Abstract: The metabolic syndrome has received increased attention in the past few years. This statement from the American Heart Association (AHA) and the National Heart, Lung, and Blood Institute (NHLBI) is intended to provide up-to-date guidance for professionals on the diagnosis and management of the metabolic syndrome in adults. The metabolic syndrome is a constellation of interrelated risk factors of metabolic origin— metabolic risk factors —that appear to directly promote the development of atherosclerotic cardiovascular disease (ASCVD).1 Patients with the metabolic syndrome also are at increased risk for developing type 2 diabetes mellitus. Another set of conditions, the underlying risk factors , give rise to the metabolic risk factors. In the past few years, several expert groups have attempted to set forth simple diagnostic criteria to be used in clinical practice to identify patients who manifest the multiple components of the metabolic syndrome. These criteria have varied somewhat in specific elements, but in general they include a combination of both underlying and metabolic risk factors. The most widely recognized of the metabolic risk factors are atherogenic dyslipidemia, elevated blood pressure, and elevated plasma glucose. Individuals with these characteristics commonly manifest a prothrombotic state and a pro-inflammatory state as well. Atherogenic dyslipidemia consists of an aggregation of lipoprotein abnormalities including elevated serum triglyceride and apolipoprotein B (apoB), increased small LDL particles, and a reduced level of HDL cholesterol (HDL-C). The metabolic syndrome is often referred to as if it were a discrete entity with a single cause. Available data suggest that it truly is a syndrome, ie, a grouping of ASCVD risk factors, but one that probably has more than one cause. Regardless of cause, the syndrome identifies individuals at an elevated risk for ASCVD. The magnitude of the increased risk can vary according to which components of the syndrome are …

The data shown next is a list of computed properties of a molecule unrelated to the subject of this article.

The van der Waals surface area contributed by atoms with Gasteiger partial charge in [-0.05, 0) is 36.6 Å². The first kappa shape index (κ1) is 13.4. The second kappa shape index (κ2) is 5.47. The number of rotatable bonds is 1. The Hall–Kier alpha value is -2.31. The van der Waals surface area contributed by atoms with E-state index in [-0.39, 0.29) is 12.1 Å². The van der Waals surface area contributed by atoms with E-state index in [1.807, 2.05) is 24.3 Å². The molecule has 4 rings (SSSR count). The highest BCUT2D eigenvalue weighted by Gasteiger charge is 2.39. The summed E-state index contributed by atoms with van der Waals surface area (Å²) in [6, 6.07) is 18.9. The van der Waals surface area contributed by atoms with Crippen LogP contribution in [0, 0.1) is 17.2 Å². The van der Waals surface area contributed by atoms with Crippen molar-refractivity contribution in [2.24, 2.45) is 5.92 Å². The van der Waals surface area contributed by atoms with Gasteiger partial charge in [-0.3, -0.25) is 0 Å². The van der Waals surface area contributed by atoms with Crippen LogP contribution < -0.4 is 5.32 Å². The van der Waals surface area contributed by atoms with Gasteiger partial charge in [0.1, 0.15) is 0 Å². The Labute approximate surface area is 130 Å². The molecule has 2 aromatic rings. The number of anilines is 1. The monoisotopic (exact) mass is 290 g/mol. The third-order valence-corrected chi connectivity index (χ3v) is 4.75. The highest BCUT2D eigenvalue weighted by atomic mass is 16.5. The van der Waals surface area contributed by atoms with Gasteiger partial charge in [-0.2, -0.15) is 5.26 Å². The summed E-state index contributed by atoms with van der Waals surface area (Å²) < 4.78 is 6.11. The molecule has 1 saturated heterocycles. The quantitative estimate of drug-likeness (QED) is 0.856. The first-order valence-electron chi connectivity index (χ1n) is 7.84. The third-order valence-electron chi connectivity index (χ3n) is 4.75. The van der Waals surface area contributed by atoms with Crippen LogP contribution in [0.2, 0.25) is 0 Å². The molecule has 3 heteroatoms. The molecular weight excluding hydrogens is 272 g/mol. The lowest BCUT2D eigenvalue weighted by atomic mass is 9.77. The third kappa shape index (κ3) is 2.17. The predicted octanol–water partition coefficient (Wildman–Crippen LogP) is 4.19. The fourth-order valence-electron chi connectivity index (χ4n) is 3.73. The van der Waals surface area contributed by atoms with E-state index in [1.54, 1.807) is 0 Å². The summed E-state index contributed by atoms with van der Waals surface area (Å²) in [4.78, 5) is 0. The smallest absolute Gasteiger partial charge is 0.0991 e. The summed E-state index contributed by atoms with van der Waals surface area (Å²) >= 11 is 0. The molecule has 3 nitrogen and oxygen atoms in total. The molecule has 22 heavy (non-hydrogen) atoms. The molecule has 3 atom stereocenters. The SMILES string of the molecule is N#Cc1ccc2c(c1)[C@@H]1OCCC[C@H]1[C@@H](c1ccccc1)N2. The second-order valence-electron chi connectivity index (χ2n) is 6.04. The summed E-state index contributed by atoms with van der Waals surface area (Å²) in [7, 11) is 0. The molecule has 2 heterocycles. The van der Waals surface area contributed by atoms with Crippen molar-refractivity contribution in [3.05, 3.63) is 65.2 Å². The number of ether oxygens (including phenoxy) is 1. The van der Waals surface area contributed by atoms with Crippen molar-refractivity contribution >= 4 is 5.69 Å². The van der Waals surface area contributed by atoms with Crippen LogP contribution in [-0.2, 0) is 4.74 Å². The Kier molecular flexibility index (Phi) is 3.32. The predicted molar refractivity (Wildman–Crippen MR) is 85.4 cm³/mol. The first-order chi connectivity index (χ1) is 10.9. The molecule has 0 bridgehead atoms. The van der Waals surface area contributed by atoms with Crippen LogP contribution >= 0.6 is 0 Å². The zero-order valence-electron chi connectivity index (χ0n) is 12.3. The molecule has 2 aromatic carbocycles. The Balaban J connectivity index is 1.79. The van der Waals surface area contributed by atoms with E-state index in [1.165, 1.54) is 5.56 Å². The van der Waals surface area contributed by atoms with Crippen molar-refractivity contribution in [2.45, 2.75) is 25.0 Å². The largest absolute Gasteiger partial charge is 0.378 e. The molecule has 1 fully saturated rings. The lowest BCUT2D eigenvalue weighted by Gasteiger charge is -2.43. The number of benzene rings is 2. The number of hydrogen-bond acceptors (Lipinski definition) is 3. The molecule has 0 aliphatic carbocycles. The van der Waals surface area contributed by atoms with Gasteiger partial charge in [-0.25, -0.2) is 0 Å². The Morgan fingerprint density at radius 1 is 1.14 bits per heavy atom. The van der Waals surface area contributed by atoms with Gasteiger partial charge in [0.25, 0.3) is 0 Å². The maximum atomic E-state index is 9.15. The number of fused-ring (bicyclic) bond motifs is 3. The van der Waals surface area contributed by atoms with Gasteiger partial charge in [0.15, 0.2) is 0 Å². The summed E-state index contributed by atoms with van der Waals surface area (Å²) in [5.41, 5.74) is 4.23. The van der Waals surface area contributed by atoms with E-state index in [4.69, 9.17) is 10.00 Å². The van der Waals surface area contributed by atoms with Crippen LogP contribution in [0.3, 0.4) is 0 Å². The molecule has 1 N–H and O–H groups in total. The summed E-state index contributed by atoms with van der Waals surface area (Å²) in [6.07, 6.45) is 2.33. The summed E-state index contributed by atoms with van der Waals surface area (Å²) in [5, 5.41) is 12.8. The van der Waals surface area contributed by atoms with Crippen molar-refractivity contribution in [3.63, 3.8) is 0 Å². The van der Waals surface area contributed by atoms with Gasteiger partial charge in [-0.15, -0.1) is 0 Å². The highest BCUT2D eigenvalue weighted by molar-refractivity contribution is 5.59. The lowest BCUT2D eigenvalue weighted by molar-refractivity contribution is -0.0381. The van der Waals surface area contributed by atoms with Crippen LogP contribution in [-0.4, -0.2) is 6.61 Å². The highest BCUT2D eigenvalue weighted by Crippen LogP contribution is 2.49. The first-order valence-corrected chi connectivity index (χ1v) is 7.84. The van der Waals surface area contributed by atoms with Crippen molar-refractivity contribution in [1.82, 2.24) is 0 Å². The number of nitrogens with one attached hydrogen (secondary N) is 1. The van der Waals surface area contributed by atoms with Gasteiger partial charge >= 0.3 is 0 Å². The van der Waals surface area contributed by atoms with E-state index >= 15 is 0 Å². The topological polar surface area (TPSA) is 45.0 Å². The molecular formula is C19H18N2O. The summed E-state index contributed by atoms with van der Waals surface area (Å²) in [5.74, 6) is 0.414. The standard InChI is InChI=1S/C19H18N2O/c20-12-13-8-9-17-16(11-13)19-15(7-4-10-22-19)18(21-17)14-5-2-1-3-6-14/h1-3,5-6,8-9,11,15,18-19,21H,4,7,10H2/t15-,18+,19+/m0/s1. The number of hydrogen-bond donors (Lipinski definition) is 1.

9,982 citations

Journal Article
TL;DR: For the next few weeks the course is going to be exploring a field that’s actually older than classical population genetics, although the approach it’ll be taking to it involves the use of population genetic machinery.
Abstract: So far in this course we have dealt entirely with the evolution of characters that are controlled by simple Mendelian inheritance at a single locus. There are notes on the course website about gametic disequilibrium and how allele frequencies change at two loci simultaneously, but we didn’t discuss them. In every example we’ve considered we’ve imagined that we could understand something about evolution by examining the evolution of a single gene. That’s the domain of classical population genetics. For the next few weeks we’re going to be exploring a field that’s actually older than classical population genetics, although the approach we’ll be taking to it involves the use of population genetic machinery. If you know a little about the history of evolutionary biology, you may know that after the rediscovery of Mendel’s work in 1900 there was a heated debate between the “biometricians” (e.g., Galton and Pearson) and the “Mendelians” (e.g., de Vries, Correns, Bateson, and Morgan). Biometricians asserted that the really important variation in evolution didn’t follow Mendelian rules. Height, weight, skin color, and similar traits seemed to

9,847 citations